We spent a lovely day in Key West and were happy that the kosher facilities that we needed, were available. Comments may be sent to email@example.com.
A visit to the United States, while pleasant, often restores for us the excitement of living in Israel and reminds us of why we went to live there in the first place – especially around this time of year. When I am asked to speak in the U.S., I usually try to explain to those Orthodox Jews who have not as yet come to live in Israel that the central theme of the entire Torah is Hashem’s command that Jews go to live in Israel. This theme is explained by Rashi in his comment on the first sentence in the Torah and permeates almost every single page in the Torah. I also try to explain why it is so important to come, as a mass, to vote those of little faith out of power. Israel needs your vote to bring sanity back to the country, and you need to go to Israel to fulfill Hashem’s specific instructions.
Whenever we tour, even to exotic places, we search out the religious community to share their experiences. From my brother’s home in Century Village of Boca Raton, we decided to take a day trip to the southern tip of the United States, Key West. My wife, Barbara, and I joined my brother, Avi, my sister-in-law Martha, and their son, Shlomo, in their van for the 160-mile drive to Key West.
After several hours of travel through lovely scenery, we reached Key West and began driving through the town. The first thing we noticed was a sign proclaiming a small building to be the Chabad Mikveh. We screeched to a stop, somewhat surprised to find Chabad in this tourist city, and called the phone number listed on the sign in the window of the mikveh. Rabbi Yaakov Zucker directed us to the location of the Mincha minyan (in a tourist shop near the Sloppy Joe restaurant on Duval Street – a main street in Key West).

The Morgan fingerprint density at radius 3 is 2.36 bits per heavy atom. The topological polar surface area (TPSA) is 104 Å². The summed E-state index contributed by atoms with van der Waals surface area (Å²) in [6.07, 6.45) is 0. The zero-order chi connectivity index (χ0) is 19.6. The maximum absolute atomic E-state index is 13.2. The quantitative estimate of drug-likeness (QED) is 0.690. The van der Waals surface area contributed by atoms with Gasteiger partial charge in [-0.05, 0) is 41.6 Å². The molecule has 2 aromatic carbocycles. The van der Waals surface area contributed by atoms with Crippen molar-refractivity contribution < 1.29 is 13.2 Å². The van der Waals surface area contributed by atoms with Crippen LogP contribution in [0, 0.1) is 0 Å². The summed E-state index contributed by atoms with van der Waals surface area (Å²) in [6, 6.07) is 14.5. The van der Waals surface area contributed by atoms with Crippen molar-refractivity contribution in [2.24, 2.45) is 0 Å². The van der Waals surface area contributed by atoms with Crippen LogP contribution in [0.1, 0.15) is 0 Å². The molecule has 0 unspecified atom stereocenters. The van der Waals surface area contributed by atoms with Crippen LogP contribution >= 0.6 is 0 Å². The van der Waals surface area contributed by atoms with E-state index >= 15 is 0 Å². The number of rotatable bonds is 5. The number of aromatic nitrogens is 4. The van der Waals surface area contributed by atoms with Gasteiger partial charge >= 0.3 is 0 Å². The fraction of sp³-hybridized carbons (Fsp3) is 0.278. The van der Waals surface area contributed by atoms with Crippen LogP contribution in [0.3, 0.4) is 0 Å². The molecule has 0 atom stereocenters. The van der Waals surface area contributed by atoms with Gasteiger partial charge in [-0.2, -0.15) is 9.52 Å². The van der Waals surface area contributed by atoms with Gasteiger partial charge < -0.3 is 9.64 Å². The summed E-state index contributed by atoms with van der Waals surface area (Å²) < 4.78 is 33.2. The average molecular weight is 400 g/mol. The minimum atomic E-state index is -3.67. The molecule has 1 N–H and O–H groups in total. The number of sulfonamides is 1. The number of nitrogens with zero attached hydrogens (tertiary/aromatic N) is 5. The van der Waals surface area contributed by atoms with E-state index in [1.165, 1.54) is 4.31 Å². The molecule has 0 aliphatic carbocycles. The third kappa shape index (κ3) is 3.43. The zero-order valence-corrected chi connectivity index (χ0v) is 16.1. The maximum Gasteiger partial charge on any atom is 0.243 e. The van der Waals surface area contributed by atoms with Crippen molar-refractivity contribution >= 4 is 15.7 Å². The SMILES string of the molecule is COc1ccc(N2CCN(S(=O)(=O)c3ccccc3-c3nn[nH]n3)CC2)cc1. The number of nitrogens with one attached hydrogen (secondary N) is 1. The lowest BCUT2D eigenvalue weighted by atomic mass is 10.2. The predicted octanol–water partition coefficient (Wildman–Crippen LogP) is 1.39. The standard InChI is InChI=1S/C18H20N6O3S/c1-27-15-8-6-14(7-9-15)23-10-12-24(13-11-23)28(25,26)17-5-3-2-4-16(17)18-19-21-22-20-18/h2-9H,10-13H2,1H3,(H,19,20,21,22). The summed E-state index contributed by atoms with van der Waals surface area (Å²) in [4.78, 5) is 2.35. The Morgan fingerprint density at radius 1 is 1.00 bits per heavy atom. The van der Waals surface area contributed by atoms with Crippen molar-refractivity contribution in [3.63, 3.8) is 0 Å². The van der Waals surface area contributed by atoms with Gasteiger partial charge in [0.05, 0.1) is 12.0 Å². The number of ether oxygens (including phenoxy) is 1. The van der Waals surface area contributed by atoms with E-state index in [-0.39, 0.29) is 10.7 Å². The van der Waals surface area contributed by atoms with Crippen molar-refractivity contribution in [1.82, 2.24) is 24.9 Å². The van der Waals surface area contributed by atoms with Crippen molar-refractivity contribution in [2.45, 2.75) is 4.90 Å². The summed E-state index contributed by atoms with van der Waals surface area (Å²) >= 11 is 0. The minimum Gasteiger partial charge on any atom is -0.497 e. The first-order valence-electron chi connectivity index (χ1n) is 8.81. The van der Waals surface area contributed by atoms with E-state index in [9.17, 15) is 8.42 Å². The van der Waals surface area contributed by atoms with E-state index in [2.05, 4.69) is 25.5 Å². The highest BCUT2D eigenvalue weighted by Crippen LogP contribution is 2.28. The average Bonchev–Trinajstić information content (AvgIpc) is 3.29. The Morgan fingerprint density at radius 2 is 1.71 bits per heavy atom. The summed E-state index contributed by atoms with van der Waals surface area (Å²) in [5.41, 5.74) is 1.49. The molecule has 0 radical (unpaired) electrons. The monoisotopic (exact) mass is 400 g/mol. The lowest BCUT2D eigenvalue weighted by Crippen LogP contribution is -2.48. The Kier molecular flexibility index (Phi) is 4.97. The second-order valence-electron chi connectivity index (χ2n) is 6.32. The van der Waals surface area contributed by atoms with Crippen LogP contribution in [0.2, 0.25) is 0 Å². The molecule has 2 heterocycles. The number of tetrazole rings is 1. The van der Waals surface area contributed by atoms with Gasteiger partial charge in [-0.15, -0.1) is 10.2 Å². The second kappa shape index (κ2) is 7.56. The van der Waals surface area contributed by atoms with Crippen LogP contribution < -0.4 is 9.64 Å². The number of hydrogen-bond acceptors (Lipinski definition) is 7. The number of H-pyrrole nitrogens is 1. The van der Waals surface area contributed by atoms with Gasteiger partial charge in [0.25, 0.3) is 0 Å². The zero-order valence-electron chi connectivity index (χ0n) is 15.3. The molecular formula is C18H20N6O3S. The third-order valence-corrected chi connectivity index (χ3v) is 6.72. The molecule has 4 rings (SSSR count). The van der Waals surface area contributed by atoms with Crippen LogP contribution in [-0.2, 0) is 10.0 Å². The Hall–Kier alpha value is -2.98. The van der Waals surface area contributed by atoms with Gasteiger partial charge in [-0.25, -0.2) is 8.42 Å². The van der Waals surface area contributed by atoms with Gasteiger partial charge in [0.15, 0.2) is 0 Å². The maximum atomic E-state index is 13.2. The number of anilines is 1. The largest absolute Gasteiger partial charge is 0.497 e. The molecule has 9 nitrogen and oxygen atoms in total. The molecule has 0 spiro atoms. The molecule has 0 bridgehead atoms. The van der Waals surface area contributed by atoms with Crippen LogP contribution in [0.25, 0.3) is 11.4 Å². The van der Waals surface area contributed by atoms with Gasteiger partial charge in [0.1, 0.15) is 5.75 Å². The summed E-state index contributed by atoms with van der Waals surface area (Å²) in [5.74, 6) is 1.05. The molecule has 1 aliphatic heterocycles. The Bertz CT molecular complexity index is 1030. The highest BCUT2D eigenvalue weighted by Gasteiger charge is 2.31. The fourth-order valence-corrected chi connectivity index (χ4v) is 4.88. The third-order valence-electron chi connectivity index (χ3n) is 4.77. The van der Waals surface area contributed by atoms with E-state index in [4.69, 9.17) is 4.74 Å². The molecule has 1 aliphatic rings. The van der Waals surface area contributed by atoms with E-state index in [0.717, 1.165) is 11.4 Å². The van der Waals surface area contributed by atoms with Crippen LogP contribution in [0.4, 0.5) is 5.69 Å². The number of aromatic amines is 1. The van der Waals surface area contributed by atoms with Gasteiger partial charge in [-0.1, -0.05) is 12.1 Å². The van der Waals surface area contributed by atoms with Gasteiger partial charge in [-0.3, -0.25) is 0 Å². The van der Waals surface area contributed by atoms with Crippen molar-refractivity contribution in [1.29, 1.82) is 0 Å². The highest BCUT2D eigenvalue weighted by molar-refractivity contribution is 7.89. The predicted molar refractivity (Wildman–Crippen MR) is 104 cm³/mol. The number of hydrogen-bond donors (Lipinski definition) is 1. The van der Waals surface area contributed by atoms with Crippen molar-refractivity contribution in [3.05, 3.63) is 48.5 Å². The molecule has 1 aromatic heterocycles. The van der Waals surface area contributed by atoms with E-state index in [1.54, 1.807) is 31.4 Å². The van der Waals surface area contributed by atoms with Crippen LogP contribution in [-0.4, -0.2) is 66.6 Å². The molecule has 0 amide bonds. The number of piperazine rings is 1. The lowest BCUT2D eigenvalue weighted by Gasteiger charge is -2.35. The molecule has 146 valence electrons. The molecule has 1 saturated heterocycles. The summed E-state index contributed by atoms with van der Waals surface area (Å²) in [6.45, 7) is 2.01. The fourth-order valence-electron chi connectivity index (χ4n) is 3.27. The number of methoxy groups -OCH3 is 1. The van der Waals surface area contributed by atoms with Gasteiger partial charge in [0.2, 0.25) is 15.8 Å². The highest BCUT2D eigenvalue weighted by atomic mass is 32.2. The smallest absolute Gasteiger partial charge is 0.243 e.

Several years ago, before Key West became so popular, real estate prices were very depressed. Young Israelis saw an opportunity and purchased many of the stores on the main thoroughfare that sell to tourists who come on cruise ships or who come to vacation in “paradise.” More than 200 Israelis have come to Key West to seek their fortune.
Rabbi Zucker, who has spent the last ten years in Key West, and his wife, Chanie (they have B”H three young daughters), have accomplished a great deal. Besides the mikveh there is a summer camp, a nursery, a Hebrew school and daily minyanim. Chabad also provides free kosher meals on Shabbat.
Many of the stores on Duval Street have mezuzas, and more than a dozen young Israelis join in the Mincha and Maariv services. We realized that almost all of those at the minyan were non-religious, but they came to daven and listened to Rabbi Zucker’s short d’var Torah. It was an amazing experience, often repeated wherever Chabad is found. After living in Israel for so many years and knowing the attitude of many young Israelis toward religion, we were very impressed that so many of them were willing to take time off from work to participate in this minyan.
After Maariv we went to eat at Mom’s Kosher Restaurant. The food was delicious, in large portions and amazingly inexpensive. There we learned that even in “paradise” anti-Semitism can raise its ugly head. We asked why there was no sign indicating that the restaurant was kosher. The Israeli owner explained that many of the locals were upset that Jews had purchased so much prime real estate at depressed prices and were reaping excellent rewards. The Israelis tend to keep a very low profile to avoid conflict and prefer that the Chabad rabbi (and mashgiach) publicize to tourists where the restaurant and kosher supermarket are.